2) I have no time!

This is a common challenge faced by many Singaporean women which is perfectly understandable, given the daily challenges of balancing work and family commitments. Having to take care of the family after a full day work can be tiring and doesn’t leave much time for herself, let alone time to learn about investing and monitor investments. 

Yet, investing is something that we cannot afford to completely ignored.

There is a saying in chinese, “There’s no ugly women, only lazy women”. Investing and taking care of your finances is just like beauty and taking care of your skin. Both requires consistent effort and it pays off in the long run.

The good news is there are ways to simplify the investing experience and even automate the process to work for you in the long run.

For the busy woman with no time to individually research and select stocks, unit trust is one tool which allows them to outsource the selection of stocks to professional fund managers and to leverage on the pool of investors’ funds to invest in a diversified basket of stocks. The investment can even be automated by setting up a regular investment program which buys into the funds of their choice on a monthly, quarterly or annual basis, without having to time the market. This is a strategy known as dollar cost averaging, which takes the emotions and hassle out of investing. It can be set up as an automatic growth engine working for you in the background over the long run, while you pursue your career and strive towards other life goals.

3) “Investing is too risky, I am a conservative person”

This is a common perception among women and this innate need for security and safety causes women to shy away from investing. To many, Investing = Risking my hard earned money and keeping the money in the bank seems to be the “safest” de-facto approach.

Yet do you know that your money sitting in the bank is also at risk, and it’s in fact a guaranteed risk of losing?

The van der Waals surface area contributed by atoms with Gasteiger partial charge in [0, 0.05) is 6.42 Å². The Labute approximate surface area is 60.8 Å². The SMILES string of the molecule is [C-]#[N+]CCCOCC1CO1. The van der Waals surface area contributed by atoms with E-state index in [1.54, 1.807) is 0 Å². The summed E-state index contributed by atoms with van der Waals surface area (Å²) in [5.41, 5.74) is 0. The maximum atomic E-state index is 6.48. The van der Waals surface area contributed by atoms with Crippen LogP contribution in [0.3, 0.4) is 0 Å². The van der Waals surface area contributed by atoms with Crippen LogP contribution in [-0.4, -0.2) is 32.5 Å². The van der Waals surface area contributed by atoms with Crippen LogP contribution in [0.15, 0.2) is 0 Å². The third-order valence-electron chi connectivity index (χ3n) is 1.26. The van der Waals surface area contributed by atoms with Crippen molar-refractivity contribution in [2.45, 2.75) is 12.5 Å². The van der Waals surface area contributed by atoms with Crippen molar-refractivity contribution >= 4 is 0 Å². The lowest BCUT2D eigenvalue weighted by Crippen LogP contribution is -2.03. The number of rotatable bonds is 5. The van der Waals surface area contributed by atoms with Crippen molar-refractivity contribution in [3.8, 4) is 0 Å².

Inflation is the big 9 letter word that chips away at our money, whether we like it or not. With Singapore’s inflation rising to 3-4% this year, your $10,000 would have lost 3.9% just be sitting in a bank savings account at 0.1% interest! Risk is unavoidable when it comes to investing but at least we stand a chance for potential gain that can exceed, if not at least cover for inflation.

Moreover there are ways to manage the risk, e.g by spreading your eggs across different baskets a.k.a “diversification”, which balances the risk and volatility of your investment, and by having a proper investment management plan to limit the losses and locking in the profits. Having an investment management plan is a commonly overlooked yet powerful tool. Having pre-defined rules and knowing what actions to take when the market moves will give you greater confidence and certainty about the investment.

Women’s lack of ego make them more likely to follow these rules and admit mistakes when they are wrong. Just like women are more likely to ask for directions when they are physically lost, women are more likely then men to admit they do not know how to proceed and seek out advice accordingly. The risk adverse attitudes of women in fact make them prudent investors with potential to excel in the investing game!

Anyone, women or men can become great investors with the right attitude and skills.

By investing wisely, prudently and consistently over the long run, financial security and freedom is within reach! 

To Your Success and Happiness,

Yong Hui